Protest makes some people uncomfortable, but talking about it — and the power of our freedom of speech — has to begin somewhere. In a picture book? With real examples and not bears marching for more honey?
Yes. We have to help children understand their roles as citizens, as well as the imperfections in our political systems and the real things that need to change to make our world a better place. Our views might differ on what those things are, but we must start somewhere.
Recently, a protester asked one of our Iowa legislators if he held the same views as the man who opened fire in a synagogue in Pennsylvania. Instead of explaining his years of offensive words and actions towards many groups, he demanded the protester be thrown out.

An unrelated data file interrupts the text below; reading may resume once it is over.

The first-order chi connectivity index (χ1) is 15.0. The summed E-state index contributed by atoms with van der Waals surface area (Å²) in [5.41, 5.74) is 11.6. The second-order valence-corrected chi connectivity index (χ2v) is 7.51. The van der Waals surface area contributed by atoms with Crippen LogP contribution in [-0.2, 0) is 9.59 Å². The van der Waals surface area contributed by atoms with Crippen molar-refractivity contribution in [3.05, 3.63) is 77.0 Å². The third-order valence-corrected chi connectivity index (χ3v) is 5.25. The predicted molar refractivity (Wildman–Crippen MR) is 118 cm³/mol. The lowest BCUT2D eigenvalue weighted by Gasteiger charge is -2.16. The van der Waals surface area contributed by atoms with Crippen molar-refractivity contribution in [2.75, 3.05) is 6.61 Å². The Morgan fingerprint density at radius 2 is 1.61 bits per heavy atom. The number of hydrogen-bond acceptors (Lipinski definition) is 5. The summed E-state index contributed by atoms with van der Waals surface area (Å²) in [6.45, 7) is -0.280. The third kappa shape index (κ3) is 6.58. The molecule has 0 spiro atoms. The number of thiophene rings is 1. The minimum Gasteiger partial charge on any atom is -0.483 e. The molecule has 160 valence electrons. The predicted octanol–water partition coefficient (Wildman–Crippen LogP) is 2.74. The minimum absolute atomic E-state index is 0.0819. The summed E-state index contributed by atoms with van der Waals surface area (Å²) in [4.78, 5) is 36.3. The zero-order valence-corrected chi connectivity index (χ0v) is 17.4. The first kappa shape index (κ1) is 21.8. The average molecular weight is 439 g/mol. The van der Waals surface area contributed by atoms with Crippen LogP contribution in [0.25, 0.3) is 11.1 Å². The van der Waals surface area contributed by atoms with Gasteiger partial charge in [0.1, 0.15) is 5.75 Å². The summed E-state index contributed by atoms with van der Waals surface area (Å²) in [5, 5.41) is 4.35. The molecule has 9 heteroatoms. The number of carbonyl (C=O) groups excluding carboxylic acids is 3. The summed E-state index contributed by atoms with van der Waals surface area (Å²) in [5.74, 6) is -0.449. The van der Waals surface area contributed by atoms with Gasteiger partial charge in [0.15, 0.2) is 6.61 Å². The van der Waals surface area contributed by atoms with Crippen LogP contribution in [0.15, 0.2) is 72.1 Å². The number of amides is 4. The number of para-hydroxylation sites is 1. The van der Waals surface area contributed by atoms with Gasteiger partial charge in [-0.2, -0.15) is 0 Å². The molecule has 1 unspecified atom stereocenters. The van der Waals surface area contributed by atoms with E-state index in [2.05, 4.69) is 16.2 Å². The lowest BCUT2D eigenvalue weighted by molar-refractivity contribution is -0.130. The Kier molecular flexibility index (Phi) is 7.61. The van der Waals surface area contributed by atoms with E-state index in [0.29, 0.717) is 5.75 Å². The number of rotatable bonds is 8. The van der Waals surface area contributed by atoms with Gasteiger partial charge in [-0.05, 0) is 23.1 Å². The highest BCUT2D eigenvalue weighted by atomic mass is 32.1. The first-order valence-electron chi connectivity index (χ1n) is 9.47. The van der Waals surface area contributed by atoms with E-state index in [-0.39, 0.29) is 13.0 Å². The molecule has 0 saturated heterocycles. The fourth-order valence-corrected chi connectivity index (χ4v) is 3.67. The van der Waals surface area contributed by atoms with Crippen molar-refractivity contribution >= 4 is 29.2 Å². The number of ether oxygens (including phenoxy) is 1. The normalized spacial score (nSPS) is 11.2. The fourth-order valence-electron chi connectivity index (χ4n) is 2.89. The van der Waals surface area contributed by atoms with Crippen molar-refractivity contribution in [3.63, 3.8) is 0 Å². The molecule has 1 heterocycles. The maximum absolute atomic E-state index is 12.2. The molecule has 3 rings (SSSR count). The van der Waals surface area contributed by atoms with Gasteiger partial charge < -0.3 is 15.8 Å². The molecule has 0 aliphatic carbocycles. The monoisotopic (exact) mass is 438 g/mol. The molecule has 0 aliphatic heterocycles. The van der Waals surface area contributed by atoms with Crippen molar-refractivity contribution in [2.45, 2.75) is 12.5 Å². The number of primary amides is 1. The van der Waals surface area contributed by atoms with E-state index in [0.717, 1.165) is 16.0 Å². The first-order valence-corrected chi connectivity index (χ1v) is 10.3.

So here we are. More than ever, I believe in peaceful protest as a way to stand up and speak out. Sure, a lot of people don’t think it makes any difference, but being peaceful and loud is a place to start, along with voting, so that the powers that be hear what I think. My congressional representatives might not be happy to hear that I disagree with them weekly, and they might send me condescending propaganda in reply, but again, you have to start somewhere.
So if you’re needing one last reason to get out there and vote, check out this book, and the history of people who have stood up when it was needed. You might be next.
Enough! 20 Protesters Who Changed America by Emily Easton & Ziyue Chen